Crossing highly polished still life and commercial portraits with fine art concepts is no easy feat. Petrina Hicks series Every Rose Has Its Thorn is outstanding! I’ll let her explain more:
In her latest series Every Rose Has Its Thorn, Hicks subtly and quietly teases the threads of consumerism and unravels the relationship between beauty and money. Hicks is adept at using the seductive and glossy language of commercial photography to create works that probe the false promises of perfection. In a time when so much fine art photography embraces the banal and anti-aesthetic as a distancing device from ever-seductive commercial imagery, Hicks has taken a radically alternative approach.
Continuing a preoccupation with the aesthetics of advertising, Hicks explores the high and low art of persuasion. As if to understand the mechanics of this art she pulls it apart, extracting, classifying and itemizing elements of visual seduction. Perfect pink roses, bunches of grapes, fluffy white kittens, and stone statues of an idealized human form, reappear as Hicks distils recurring motifs, singles-out illusory devices and over-saturates symbolism.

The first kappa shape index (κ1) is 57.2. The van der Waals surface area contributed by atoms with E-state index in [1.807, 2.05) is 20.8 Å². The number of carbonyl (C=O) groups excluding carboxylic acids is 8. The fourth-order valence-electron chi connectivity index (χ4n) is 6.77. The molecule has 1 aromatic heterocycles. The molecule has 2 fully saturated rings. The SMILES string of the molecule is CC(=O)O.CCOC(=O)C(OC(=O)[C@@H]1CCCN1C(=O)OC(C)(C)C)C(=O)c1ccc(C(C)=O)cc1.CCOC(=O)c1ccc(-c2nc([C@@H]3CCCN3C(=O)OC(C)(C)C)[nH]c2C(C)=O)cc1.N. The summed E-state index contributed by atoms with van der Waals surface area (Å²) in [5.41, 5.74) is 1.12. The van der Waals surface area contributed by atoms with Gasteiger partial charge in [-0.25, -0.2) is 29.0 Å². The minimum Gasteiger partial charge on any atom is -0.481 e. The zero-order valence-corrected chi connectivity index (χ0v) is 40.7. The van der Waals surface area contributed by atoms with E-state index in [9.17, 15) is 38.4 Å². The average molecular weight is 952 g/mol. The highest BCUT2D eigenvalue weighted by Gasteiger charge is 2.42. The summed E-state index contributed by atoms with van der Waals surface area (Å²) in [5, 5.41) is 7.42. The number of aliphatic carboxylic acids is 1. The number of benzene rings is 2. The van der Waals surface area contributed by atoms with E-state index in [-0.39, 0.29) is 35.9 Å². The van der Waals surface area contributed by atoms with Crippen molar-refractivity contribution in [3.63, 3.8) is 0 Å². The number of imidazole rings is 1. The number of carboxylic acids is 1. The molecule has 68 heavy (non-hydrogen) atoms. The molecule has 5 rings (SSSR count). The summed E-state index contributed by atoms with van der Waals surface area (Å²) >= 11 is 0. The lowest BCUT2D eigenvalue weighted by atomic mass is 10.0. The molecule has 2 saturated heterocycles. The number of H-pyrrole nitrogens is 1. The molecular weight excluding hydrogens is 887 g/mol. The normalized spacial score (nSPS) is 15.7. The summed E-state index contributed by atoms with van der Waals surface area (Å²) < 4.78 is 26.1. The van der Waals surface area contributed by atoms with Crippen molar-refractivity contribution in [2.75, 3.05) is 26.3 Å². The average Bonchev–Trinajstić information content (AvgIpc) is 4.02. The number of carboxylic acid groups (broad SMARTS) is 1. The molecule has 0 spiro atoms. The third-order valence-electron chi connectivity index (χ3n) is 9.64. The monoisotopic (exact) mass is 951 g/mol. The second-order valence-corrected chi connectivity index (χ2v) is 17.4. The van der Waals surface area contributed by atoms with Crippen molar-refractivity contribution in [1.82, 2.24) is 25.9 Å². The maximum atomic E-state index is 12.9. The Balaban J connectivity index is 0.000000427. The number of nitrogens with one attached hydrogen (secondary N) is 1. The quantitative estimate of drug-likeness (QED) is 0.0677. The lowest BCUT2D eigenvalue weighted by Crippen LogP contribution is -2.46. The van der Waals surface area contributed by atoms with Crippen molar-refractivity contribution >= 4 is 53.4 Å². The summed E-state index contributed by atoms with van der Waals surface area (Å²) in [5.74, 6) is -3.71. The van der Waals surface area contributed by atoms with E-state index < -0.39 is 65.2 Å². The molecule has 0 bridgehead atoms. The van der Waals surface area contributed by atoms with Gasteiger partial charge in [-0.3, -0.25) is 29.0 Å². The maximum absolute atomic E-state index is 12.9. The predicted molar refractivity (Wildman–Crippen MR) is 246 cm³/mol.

As if removed from their original placement such as in an historic still life or TV commercial, these usually loaded figures and objects take on an unnerving ambiguity. They are full of empty promise, deliberately absent of meaning in their context-less, slogan-free state. Using solid-colour backgrounds of sweet pink, electric blue and nuclear greens, her works appear like single-layers in Photoshop, lacking the insertion of generic scenery, the overlayed picture of a perfume bottle or a cleverly placed brand logo.